“The DTH hammers were successful. Upkeep is challenging because now the drill water becomes your way to drive the hammer. Like an engine, you need to keep it clean, much like hydraulic fluid. We had to filter out the water frequently, and this maintenance and operation was a challenge with a learning curve. But overall the hammers saved us time, as we could drill 120 m (400 ft), then mine 115 m (380 ft) without having to stop again to probe drill,” said Kofoed.
According to data tracked by NYCDEP, the machine excavated 27.4 m (89.8 ft) on its most productive day, 108.1 m (354.8 ft) during its best week, and 288 m (945 ft) during its most productive month. “It is a very powerful machine with tremendous thrust capacity based on high rock strength and potential for squeezing ground. Overall the TBM design worked out well and was able to advance through shale, limestone and more challenging sections,” said Kofoed.
The depth of the tunnel and limited access meant that toward the end of tunneling, mucking out was on the critical path. “Early on when the drive was short the TBM was on the critical path. But by the end the shaft was on the critical path because of the train travel time and the muck cars, which had to be taken out of the tunnel. Crews mined and built rings faster towards the end of tunneling as well. A typical cycle was perhaps one hour, and in softer rock the machine could do 100 mm/min or 20 ft per hour. However, TBM-wise we were limited at the end because the shaft was the bottleneck,” explained Kofoed.
Throughout the drive, Robbins personnel played a key role in worker training and troubleshooting any machine issues. “Kiewit and Robbins collaboration was good. The Robbins people helped with assembly, and they stayed onsite to help keep the machine up and running,” said Dowey.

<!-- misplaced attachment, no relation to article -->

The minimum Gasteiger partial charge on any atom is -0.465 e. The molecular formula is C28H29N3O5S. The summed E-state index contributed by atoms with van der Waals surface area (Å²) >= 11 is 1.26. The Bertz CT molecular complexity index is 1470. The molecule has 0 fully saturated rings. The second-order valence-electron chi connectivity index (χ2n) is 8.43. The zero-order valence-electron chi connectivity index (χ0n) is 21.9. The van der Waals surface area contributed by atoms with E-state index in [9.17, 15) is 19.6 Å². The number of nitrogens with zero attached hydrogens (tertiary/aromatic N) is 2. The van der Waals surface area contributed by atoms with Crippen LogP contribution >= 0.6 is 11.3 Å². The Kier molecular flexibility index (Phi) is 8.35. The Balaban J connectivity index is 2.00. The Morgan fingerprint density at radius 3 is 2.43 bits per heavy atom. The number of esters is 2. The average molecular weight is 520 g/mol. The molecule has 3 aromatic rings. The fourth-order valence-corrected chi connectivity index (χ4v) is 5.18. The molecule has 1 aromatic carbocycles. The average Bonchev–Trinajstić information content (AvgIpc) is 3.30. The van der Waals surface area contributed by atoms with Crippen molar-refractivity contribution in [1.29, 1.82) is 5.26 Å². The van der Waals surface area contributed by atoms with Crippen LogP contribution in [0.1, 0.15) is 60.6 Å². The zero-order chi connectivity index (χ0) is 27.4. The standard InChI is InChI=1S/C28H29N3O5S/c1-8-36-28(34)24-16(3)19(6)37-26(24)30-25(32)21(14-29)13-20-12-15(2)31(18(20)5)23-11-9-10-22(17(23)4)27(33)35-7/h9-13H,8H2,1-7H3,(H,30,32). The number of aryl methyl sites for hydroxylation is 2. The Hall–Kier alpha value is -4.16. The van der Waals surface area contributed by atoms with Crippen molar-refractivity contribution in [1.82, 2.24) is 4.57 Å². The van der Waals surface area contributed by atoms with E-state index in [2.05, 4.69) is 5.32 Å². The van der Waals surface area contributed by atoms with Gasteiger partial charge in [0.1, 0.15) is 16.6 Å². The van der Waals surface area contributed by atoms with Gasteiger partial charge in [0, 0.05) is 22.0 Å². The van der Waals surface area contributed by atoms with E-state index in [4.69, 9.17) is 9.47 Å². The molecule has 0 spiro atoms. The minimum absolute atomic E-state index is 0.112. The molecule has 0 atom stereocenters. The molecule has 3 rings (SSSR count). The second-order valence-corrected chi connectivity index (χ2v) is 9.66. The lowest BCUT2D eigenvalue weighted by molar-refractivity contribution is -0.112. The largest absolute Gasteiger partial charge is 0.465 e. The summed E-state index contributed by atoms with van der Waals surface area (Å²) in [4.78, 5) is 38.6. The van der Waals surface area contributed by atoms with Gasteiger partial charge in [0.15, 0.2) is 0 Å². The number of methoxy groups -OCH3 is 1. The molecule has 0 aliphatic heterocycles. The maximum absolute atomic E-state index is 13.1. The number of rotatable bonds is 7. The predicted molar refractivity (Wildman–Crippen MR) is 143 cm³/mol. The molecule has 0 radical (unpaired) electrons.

Kofoed agreed: “The local unions provided a group of very experienced and skilled craft personnel to the job; however, with no previous history of TBM tunneling in the area there was little TBM mining experience in the local unions. With the assistance of Robbins supervisors during the TBM startup and throughout the drive, the operators and laborers went through an initial steep learning curve but quickly got the hang of it and did a good job both during the TBM assembly and the tunnel drive. This included training of local TBM operators, which worked out really well.”
With tunneling complete, about 2,800 m (9,200 ft) of the tunnel will now be lined with steel interliner. The steel interliner will be much longer than what was initially used on the Delaware Aqueduct, to cover the entire section of poor ground. After segments are placed, the 4.9 m (16 ft) diameter, 12 m (40 ft) long sections of steel liner will be pulled into place before receiving a final concrete lining. This triple-pass tunnel will be among one of the most robustly reinforced tunnels in the world.
“TBM demobilization will be ongoing for the next month or so, and then we’ll move to steel liner installation,” said Kofoed. “Inside of the liner is another reinforced concrete pipe cast in place. Basically, we are going from 5.5 m (18.2 ft) ID to 4.9 m (16 ft) ID with steel liner, ending with 4.3 m (14 ft) ID after we place the concrete pipe. We’re looking to put the system online by early 2022.”
This article was contributed by The Robbins Company.